From Sudan to the South African border, more than 60 million women and children will experience prolonged hunger this year because of mounting food problems in eastern and southern Africa.
Drought, or rain at the wrong time, is the immediate cause but the hunger is part of an even more depressing picture as Africa falls farther behind in efforts to feed itself.
A report issued this month by the United Nations World Food Council listed 26 countries facing abnormal food shortages, 17 in Africa. Because of high birth rates and stagnant food production, black Africa is the only area of the world where per capita food production has declined in the last two decades -- averaging a 1.3 percent annual slide in the 1970s.
The current famine is not as severe as those that hit the Sahel countries and Ethiopia. Killing hundreds of thousands of persons, in the early 1970s.
Some international aid experts feel, however, that a continuation of the drought that has been going on in some areas for two years could have a similar impact in what is, in effect, the eastern Sahel -- parts of Uganda, Kenya, Somalia, southern Sudan and Ethiopia.
One aid specialist estimates that in the dozen countries in eastern and southern Africa experiencing food problems, half of the children under 7 and half of the women between 15 and 40 will suffer abnormal hunger this year.
That estimate, which the specialist and others agree is probably conservative, means at least 60 million people will be affected. The women and children suffer most because in many African societies the men working in urban centers or mines are assured a source of food.
Robert Kitchen, the chief U.N. official in Kenya, said the food situation "is as bad as it's ever been and deteriorating." The area is about 1.2 million tons short of grain, chiefly corn, the staple of the east African diet, he added.
That puts a strain on Western and U.N. food aid and has forced many of the countries to buy on the world market, using scarce foreign exchange.
In the last two decades, grain imports in black Africa have increased to 8.5 million tons from 3 million, with cost skyrocketing to $1.8 billion.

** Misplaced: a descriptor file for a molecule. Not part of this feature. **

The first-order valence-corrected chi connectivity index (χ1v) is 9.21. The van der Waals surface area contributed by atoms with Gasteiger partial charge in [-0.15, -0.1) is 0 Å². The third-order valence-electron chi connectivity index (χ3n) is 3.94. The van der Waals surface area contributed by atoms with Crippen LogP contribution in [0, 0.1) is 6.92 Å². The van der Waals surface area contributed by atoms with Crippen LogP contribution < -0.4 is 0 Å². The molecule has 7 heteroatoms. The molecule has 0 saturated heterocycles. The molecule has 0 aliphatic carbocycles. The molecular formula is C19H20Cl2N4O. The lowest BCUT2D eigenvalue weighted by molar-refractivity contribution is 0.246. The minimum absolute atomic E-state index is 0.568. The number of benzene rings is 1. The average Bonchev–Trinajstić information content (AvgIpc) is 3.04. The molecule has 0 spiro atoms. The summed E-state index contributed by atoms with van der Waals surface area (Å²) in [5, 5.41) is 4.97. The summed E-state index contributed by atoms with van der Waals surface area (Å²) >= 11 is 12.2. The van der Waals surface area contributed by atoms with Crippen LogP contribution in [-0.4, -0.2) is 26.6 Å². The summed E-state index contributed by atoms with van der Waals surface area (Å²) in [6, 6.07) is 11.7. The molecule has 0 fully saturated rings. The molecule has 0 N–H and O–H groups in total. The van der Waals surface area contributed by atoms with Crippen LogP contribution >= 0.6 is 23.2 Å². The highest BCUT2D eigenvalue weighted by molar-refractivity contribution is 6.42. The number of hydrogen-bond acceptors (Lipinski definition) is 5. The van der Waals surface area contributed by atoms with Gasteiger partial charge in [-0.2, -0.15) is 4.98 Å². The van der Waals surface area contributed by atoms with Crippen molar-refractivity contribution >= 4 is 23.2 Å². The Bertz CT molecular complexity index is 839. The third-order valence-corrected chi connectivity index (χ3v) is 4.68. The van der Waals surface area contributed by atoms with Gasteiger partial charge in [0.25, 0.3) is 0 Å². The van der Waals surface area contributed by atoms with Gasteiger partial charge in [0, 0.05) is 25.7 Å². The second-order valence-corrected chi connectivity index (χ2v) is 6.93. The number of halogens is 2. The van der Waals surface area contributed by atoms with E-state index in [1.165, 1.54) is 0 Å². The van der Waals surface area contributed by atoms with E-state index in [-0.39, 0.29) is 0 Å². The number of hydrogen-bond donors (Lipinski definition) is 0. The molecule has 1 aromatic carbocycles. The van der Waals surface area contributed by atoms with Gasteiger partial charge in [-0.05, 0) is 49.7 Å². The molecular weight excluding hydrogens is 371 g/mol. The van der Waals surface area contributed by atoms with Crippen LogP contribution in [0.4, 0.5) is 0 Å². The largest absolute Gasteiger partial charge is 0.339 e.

If current trends continue, African import needs will increase 50 to 100 percent by 1990 according to U.N. estimates.
"If Kenya doesn't have a bumper crop and Uganda doesn't stabilize politically, this year is just a downpayment on 1981 and 1982," said Kitchen.
A retired State Department official and long-time black activist, he complained of "the fairly callous response" by the world so far. "Some say if you could paint all these people white, the response would be different," he said.
Foreign agricultural specialists point out that the current drought has only exacerbated the usual farming problems in Africa. The difficulties include government pricing policies and shortage of planning, storage facilities, research and technology. In addition, frequent government emphasis on showpiece industrial projects rather than agriculture simply increases the exodus from the land to the cities and means that fewer farmers have to feed more mouths.
The worst-hit areas are Karamoja Province in northeastern Uganda, where the United Nations has taken over distribution of food because of civil unrest; parts of Tanzania; and Somalia, suffering from an influx of a million refugees from the Ogaden.
The list of countries with food problems also include Kenya, Zambia and Zimbabwe, all of which have exported food at one time.
Ethiopia, where famine covered up by the government in the early 1970s led to the downfall of emperor Haile Selassie, is once more experiencing drought in the south and central regions. The government says 5 million people face famine.